When my boyfriend suggested we take a visit to the South of France for (one of..) our summer holidays, I immediately began salivating over the prospect of sun, sea, wine and delicious food and agreed, bien sûr.
Little did I know that he – a keen photographer – was dreaming of Les Rencontres d’Arles, an annual photography festival that takes over the beautiful city of Arles from June to September.
With both of our passions set to be satisfied (mine of the culinary variety and his of the cultural), we set off to Marseille for a 4 night sojourn.
Arriving in Arles – a city in the South of France, north-west of Marseille – after a pleasant train journey from the city, we were thrilled to start getting glimpses of the honey-coloured buildings and their beautiful blue shutters as we wandered down the river towards our accommodation.
Not yet able to check-in, we dropped off our bags at our B&B for the stay – a beautiful, old but recently renovated, three-storey house with a courtyard, right in the thick of the action – and headed out into town for lunch and some rosé.
I never beat myself up too much about finding the perfect place for my first meal in a new city or town; you’re tired, you’re hungry, you haven’t got your bearings and who has the time to pre-plan your meal when you’ve been up since before dawn (and sans wifi)?! Needless to say, lunch was adequate, but we didn’t return.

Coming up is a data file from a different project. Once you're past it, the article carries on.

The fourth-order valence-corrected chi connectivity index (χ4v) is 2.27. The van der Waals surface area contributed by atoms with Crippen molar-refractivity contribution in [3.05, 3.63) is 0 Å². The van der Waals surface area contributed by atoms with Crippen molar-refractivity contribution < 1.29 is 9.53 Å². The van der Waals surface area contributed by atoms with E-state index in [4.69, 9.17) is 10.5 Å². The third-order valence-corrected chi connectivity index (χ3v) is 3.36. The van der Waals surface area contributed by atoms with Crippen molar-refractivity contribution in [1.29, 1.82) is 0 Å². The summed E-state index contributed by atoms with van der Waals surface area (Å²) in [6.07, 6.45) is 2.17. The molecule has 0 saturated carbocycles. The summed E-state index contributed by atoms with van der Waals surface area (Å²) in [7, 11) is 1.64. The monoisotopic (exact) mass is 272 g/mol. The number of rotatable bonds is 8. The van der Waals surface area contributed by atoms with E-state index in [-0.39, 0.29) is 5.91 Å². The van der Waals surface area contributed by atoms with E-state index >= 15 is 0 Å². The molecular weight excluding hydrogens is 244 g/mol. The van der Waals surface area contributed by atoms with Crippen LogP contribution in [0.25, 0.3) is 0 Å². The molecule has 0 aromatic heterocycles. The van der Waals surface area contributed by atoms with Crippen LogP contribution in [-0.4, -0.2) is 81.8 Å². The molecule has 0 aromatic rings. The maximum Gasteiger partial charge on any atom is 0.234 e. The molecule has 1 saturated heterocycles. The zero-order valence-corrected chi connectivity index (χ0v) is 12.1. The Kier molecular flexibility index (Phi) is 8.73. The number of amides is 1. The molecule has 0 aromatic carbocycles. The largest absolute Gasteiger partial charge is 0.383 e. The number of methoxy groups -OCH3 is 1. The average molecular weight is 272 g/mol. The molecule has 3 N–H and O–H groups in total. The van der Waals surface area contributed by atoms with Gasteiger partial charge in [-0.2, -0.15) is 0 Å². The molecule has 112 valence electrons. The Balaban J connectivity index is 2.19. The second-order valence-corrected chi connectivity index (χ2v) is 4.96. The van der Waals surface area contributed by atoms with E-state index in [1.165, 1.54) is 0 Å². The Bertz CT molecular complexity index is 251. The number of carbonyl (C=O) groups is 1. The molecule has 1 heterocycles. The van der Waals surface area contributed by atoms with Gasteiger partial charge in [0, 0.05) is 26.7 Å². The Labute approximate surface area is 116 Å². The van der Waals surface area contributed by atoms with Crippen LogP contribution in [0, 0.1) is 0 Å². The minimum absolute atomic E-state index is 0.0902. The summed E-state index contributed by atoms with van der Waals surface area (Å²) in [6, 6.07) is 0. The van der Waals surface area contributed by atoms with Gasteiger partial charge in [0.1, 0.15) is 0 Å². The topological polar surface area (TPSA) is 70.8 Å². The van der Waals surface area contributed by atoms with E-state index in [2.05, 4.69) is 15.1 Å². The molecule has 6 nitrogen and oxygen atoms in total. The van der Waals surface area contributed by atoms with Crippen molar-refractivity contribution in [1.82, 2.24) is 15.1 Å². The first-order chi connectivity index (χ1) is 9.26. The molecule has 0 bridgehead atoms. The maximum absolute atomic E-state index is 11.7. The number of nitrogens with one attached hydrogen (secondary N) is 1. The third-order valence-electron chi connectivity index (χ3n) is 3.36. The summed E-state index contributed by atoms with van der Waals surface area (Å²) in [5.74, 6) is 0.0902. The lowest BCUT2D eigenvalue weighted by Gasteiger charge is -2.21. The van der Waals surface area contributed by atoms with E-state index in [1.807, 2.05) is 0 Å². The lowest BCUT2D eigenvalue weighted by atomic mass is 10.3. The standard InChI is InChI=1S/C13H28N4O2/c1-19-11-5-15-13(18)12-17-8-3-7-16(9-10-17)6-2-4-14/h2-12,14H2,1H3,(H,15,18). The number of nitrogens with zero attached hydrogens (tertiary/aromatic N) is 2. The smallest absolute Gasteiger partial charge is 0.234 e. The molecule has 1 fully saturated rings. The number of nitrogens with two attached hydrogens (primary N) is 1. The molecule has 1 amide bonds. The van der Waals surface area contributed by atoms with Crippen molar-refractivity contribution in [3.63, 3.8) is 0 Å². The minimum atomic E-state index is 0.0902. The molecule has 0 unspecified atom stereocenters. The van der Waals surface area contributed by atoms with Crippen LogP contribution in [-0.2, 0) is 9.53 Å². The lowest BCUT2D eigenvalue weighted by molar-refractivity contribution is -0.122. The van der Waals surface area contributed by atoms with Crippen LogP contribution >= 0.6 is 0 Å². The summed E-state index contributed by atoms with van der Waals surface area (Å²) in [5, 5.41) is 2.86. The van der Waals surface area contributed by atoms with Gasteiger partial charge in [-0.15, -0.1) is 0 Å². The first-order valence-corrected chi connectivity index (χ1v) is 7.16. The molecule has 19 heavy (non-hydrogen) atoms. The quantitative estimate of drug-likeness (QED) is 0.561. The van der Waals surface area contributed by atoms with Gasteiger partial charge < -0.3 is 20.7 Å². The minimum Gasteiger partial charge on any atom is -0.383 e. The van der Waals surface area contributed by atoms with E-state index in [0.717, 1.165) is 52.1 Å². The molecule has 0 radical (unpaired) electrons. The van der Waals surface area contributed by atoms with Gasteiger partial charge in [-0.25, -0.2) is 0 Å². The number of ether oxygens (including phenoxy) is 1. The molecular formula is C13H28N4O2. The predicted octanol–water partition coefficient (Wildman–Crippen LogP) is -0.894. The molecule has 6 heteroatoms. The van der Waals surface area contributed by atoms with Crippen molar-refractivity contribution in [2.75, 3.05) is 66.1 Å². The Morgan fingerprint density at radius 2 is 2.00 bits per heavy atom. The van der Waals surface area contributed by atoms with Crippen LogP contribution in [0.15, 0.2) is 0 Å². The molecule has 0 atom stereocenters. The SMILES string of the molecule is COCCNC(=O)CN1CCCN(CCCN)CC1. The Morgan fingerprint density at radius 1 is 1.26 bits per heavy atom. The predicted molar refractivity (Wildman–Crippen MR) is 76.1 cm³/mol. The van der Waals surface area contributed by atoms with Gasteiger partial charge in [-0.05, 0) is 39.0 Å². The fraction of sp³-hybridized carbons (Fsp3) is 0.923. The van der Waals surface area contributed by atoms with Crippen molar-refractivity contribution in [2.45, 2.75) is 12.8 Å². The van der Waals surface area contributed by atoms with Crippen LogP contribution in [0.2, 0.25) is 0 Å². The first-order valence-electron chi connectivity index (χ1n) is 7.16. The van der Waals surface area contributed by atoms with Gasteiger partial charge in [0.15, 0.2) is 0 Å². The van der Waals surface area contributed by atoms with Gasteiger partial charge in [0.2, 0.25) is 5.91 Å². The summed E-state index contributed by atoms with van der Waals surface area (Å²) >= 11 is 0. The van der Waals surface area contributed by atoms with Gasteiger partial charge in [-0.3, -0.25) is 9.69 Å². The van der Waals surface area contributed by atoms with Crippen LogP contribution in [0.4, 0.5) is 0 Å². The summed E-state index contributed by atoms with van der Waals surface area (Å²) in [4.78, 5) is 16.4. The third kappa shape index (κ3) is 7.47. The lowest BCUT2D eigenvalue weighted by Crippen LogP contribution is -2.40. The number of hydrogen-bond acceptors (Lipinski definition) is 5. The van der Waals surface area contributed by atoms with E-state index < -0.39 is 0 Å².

After a wine in the sun and enjoying a can of beer together by the river, we returned to our B&B, quickly nestled into the comfortable bed and had a pre-evening nap (4am wake-ups will do that to you!).
After an hour to recuperate, we put on our glad rags, had a little glass of wine in our courtyard and left to explore the town and get some dinner. Our fantastic host François (more on him later) recommended a few places for us to try, and we opted for the most ‘French’-sounding of them all, Le Criquet.
Pre-dinner rosé in the courtyard
As fate would have it, we got a table straight away with no reservation (but I would recommend booking if you are organised enough). We had an incredible meal; I started with the fish soup, which comes with the most delicious croutons that you lather with aïoli (a specialty of Provence), before dunking them into the soup and polishing them off. For our mains, Ross had a white fish accompanied by an amazing array of seafood, including razor clams and sea snails, and I chose linguine with prawns.
Unfortunately we didn’t snap any pictures, but suffice to say that the service was amazing and the food was impeccable.
As we wandered home via Arenes d’Arles (which looked gorgeous lit up at night) and passed through the main square, we stumbled upon a great live band who were in town as part of Les Sud á Arles, a world music festival which also happened to be on during our stay! We stood and listened to a few songs, enjoying the atmosphere and watching children dancing away, before the musicians packed up and moved on, and another band started playing in another town square.
Still exhausted from our early start, we headed back to our bed and fell asleep, the sound of world music still audible from our room.